Long, lean Michael Johnson is the prototype of the Bengals defensive end.
MOBILE, Ala. - The subject is edge pass rushers. The Bengals need one and if there aren't any high first-round possibilities here at the Senior Bowl this week then there is a raft of possibilities in the later rounds.
And that's where the Bengals may have to get him because it's unclear if there is going to be one good enough to take with the ninth pick in the first round.
So it's a good thing pass rushers come in all shapes and sizes because the traditional 270ish-pound defensive end the Bengals use to anchor their 4-3 defense (Pro Bowl left end Carlos Dunlap is 6-6, 285 pounds and right end Michael Johnson is 6-7, 275) is becoming a rarity in a college game dominated by spread offenses.
Exhibit A on the North this week is Temple inside linebacker Haason Reddick, a 6-1, 237-pound edge rusher moving to inside linebacker.
But Bengals defensive coordinator Paul Guenther made it clear as he watched practice at Ladd-Peebles Stadium this week that he's not looking to make position changes. He's not big on taking speedy college ends and making them outside linebackers who rush with their hand on the ground on third down.
In Guenther's mind, that guy isn't going to help them right away.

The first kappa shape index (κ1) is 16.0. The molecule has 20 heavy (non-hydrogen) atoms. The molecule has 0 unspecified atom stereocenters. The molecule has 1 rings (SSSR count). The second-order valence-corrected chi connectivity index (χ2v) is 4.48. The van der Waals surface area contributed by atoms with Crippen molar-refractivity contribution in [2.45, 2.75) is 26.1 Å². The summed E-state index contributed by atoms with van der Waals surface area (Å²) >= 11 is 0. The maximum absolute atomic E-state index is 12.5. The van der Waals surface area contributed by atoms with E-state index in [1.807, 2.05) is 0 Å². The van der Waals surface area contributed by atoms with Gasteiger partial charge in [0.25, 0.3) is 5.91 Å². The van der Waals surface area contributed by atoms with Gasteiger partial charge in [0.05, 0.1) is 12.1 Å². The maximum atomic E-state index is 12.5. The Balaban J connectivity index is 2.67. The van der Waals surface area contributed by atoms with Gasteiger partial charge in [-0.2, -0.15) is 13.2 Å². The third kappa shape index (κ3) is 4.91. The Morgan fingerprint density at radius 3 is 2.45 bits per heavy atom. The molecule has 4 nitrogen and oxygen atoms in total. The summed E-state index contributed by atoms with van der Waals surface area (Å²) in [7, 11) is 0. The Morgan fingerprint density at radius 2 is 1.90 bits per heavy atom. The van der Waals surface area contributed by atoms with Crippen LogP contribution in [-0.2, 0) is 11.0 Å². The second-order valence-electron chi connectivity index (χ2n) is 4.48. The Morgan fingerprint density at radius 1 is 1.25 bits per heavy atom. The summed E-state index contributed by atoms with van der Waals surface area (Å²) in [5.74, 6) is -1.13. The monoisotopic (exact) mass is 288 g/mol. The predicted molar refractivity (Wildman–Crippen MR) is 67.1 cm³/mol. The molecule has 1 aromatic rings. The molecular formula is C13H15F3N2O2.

"If you're an under team or a 3-4 team, that's what you're looking for," Guenther said. "If you're an over team or a 4-3 team like us, if you take an end and make him a stack linebacker where he has to understand the run fits and the passing game and all that stuff, it takes a year maturation. We're looking for a guy to play end. If not then we have to change the scheme a little."
Guenther says the 4-3 ends are out there even if they don't exactly fit the specifications.
"They're not 6-5, 285 coming out of college. Guys are undersized, but there are guys that have proven the last couple of years they can play every down at defensive end," Guenther said. "I've got a list of 250-260-pound rushers around the league that can also play the run. With good technique you can set the edge of the defense. They ask linebackers to do it."
Yes, the leading sackers in the NFL this season were a pair of 235ish outside backers in Atlanta's Vic Beasley (15.5) and Denver's Von Miller (13.5).
Bengals defensive coordinator Paul Guenther is looking for a quick first step.
But there was also 6-6, 240-pound Danielle Hunter getting 12.5 sacks playing end for former Bengals defensive coordinator Mike Zimmer in Minnesota. The 6-3, 252-pound Cliff Avril had 11.5 sacks for Seattle and 6-1, 251-pound Khalil Mack had 11 sacks for Oakland at defensive end. Chargers rookie defensive end Joey Bosa racked up 10. 5 at 6-5, 270 pounds while 6-2, 262-pound Olivier Vernon logged 8.5 as the Giants' new defensive end.
So all shapes and sizes. Just like they showed up here. Just like a couple of defensive ends that have intrigued people here for the North, such as Youngstown State's Derek Rivers (6-5, 250), Illinois' Dawuane Smoot (6-3, 255) and Michigan's Chris Wormley (6-6, 302), as well as Villanova's Tanoh Kpassagnon (6-7, 290) for the South.